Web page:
Theresa May has embarrassed Vladimir Putin at his own political game, Russia expert says

GettyBritish Prime Minister Theresa May.
  • Theresa May has “outsmarted” Vladimir Putin over the attempted murder of ex-Kremlin spy Sergei Skripal, according to a Russia expert.
  • Professor Anthony Glees said May has shown that it is a “probability that borders on certainty” that Russia was behind the nerve agent attack.
  • Rallying support from the US, France, and Germany was a major victory, which has made Russia look isolated.
  • May’s handling of the Skripal case has impressed voters in Britain.

Theresa May has “outsmarted” Vladimir Putin with her response to the attempted murder of former Russian spy Sergei Skripal in Britain last week, a Russia expert has told Business Insider.

The prime minister has been praised for gripping the issue and corralling support from the UK’s most powerful allies, as the West looks to face down what May described as Russia’s “brazen” assassination bid on Skripal.

“She played this very well,” said Professor Anthony Glees, the director of the Centre for Security and Intelligence Studies at the University of Buckingham.

Glees, who is anti-Brexit and often openly critical of May, said the prime minister’s ultimatum to Russia this week – to provide evidence that it had no involvement in the Skripal poisoning or face retaliation – helped flush out Putin.

“She outsmarted him – he didn’t say no and he didn’t say yes, all he did was treat her with the words she used: sarcasm, contempt, and defiance,” he told Business Insider. “That allowed her to say that there was no other alternative to Putin, other than the Russian state was culpable.”

Sergei skripal salisbury military masksChris J Ratcliffe/GettyInspectors at the scene of the Sergei Skripal nerve attack in Salisbury.

The word “culpable” was in itself carefully chosen, Glees said, because it could mean one of the two things: That Putin did not take proper care of his military-grade Novichok nerve agent and it fell into the wrong hands, or that he wilfully weaponised it on foreign soil.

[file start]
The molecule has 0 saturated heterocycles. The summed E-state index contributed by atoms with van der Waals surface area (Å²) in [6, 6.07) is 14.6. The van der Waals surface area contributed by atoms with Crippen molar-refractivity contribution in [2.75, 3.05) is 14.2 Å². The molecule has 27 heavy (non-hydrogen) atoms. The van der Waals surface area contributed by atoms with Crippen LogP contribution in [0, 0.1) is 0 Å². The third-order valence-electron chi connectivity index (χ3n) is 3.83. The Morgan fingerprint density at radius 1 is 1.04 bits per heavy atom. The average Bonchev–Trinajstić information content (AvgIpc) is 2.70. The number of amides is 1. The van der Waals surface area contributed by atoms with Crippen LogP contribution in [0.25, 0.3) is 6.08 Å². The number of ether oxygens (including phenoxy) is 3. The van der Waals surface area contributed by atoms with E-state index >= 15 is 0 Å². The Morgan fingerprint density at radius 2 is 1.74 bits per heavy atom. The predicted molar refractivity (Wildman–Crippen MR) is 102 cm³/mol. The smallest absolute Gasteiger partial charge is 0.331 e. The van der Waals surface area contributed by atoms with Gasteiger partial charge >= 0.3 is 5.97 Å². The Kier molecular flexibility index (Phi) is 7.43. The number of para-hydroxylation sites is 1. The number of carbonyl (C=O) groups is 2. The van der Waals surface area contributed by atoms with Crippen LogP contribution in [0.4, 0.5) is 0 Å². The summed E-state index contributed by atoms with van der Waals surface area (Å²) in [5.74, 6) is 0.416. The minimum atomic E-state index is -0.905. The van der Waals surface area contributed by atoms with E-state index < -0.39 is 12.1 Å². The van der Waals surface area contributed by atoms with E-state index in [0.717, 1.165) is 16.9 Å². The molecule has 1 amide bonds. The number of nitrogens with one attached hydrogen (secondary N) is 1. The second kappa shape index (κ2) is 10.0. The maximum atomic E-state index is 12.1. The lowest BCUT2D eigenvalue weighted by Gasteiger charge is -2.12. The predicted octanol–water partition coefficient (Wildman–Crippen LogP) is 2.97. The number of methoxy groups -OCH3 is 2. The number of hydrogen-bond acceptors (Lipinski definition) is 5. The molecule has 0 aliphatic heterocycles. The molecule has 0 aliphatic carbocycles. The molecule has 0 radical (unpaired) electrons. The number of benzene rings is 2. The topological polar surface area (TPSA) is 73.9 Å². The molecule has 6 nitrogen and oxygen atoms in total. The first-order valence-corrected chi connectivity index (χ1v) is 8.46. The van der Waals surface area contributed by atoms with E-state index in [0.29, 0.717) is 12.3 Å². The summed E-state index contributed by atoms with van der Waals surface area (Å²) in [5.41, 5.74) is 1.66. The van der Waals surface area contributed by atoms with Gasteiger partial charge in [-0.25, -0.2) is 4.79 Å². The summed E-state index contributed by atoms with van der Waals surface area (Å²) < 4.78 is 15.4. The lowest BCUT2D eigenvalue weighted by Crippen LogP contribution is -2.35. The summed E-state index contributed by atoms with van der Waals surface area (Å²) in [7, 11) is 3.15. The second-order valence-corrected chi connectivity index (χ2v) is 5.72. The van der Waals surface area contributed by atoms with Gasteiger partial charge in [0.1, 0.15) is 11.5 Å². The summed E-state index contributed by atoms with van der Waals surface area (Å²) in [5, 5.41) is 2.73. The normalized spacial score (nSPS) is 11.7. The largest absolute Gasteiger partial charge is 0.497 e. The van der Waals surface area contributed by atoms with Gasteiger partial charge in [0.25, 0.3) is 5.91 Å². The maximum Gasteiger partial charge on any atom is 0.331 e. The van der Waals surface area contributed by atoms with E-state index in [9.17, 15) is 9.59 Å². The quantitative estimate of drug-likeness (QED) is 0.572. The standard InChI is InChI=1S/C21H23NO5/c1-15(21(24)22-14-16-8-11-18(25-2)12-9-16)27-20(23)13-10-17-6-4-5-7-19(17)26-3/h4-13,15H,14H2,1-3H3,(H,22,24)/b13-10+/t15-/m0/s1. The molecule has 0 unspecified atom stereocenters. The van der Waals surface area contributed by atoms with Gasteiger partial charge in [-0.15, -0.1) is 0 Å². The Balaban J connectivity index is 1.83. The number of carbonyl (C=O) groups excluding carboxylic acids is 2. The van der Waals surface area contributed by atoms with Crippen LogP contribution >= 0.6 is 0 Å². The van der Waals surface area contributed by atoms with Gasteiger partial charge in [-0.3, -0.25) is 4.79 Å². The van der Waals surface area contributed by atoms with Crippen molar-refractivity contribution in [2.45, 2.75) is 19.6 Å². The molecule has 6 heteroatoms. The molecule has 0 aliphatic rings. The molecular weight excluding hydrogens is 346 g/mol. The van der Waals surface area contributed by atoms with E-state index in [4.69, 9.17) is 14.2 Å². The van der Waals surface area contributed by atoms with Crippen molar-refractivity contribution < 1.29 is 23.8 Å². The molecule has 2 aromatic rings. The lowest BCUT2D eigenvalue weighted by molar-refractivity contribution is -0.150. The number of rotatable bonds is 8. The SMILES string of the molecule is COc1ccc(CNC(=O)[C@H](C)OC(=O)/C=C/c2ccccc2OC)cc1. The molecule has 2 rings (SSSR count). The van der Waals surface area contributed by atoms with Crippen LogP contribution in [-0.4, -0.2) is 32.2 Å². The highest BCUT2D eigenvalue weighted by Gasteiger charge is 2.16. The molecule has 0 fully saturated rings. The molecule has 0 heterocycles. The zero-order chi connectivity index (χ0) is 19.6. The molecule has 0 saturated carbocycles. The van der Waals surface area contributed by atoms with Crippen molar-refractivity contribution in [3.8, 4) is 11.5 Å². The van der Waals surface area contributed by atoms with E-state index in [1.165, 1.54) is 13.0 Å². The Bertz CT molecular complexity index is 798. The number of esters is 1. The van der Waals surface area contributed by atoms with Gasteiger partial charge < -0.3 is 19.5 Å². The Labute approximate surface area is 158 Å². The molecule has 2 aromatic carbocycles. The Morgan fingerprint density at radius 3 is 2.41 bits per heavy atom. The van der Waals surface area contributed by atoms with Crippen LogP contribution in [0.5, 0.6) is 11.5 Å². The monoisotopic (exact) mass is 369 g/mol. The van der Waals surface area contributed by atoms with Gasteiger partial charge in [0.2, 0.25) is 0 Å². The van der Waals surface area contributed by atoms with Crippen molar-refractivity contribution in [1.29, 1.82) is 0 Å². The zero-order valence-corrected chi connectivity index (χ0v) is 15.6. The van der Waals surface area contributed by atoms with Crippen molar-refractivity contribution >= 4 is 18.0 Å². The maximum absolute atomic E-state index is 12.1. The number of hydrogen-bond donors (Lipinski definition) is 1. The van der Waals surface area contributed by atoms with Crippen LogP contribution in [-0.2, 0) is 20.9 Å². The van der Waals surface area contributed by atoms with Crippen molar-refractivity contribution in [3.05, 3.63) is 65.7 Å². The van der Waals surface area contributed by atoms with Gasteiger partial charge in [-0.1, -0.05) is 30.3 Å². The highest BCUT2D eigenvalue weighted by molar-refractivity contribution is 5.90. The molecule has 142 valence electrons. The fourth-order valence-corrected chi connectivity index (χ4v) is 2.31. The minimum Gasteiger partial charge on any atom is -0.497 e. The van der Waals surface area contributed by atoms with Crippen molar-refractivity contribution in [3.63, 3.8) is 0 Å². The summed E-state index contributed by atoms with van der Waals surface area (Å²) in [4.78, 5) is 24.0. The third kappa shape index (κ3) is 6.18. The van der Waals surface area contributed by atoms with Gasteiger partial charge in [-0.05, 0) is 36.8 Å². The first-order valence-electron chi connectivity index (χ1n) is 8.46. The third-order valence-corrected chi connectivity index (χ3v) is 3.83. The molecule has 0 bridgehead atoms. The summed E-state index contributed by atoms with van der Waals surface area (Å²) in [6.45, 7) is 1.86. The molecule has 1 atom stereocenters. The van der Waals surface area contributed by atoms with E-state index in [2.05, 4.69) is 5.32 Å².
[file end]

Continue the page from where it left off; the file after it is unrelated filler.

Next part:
“In the world of secret activity, there is never going to be certainty. If we don’t get into the archives of the Russian state, there’s never going to be. There can only be a probability that borders on certainty – and that’s exactly what Theresa May has said. It’s a probability that borders on certainty that Russia was behind this,” Glees said.

May’s other big victory this week was to galvanize the support of the US, France, and Germany. The leaders of all three nations signed a joint statement, which said there was “no plausible alternative explanation” for the Skripal poisoning other than a Kremlin hit-job.

Putin’s seeds of division have not taken root

Sir Christopher Meyer, a former British ambassador to the US, tweeted: “Joint statement on Skripal attack a major diplomatic success for May. Never thought Berlin and Paris would agree. Our evidence must have been compelling.”

If one of Putin’s aims was to test how isolated Britain is following Brexit, then this joint statement suggests that the UK is far from marooned. Putin’s seeds of division have not taken root, and it is Russia that looks increasingly adrift in a week of strained diplomatic tensions.

May’s handling of the Skripal case appears to have played well in Britain as well. A snap Sky News poll asked how the prime minister is handling the incident: 61% said she is doing a “good” job, while 29% disagreed. Only 18% of those questioned said Labour leader Jeremy Corbyn is handling the matter well.

Similarly, a YouGov poll for The Times found that 53% of people thing Theresa May has responded “well” to the attempted assassination of the former Russian spy.

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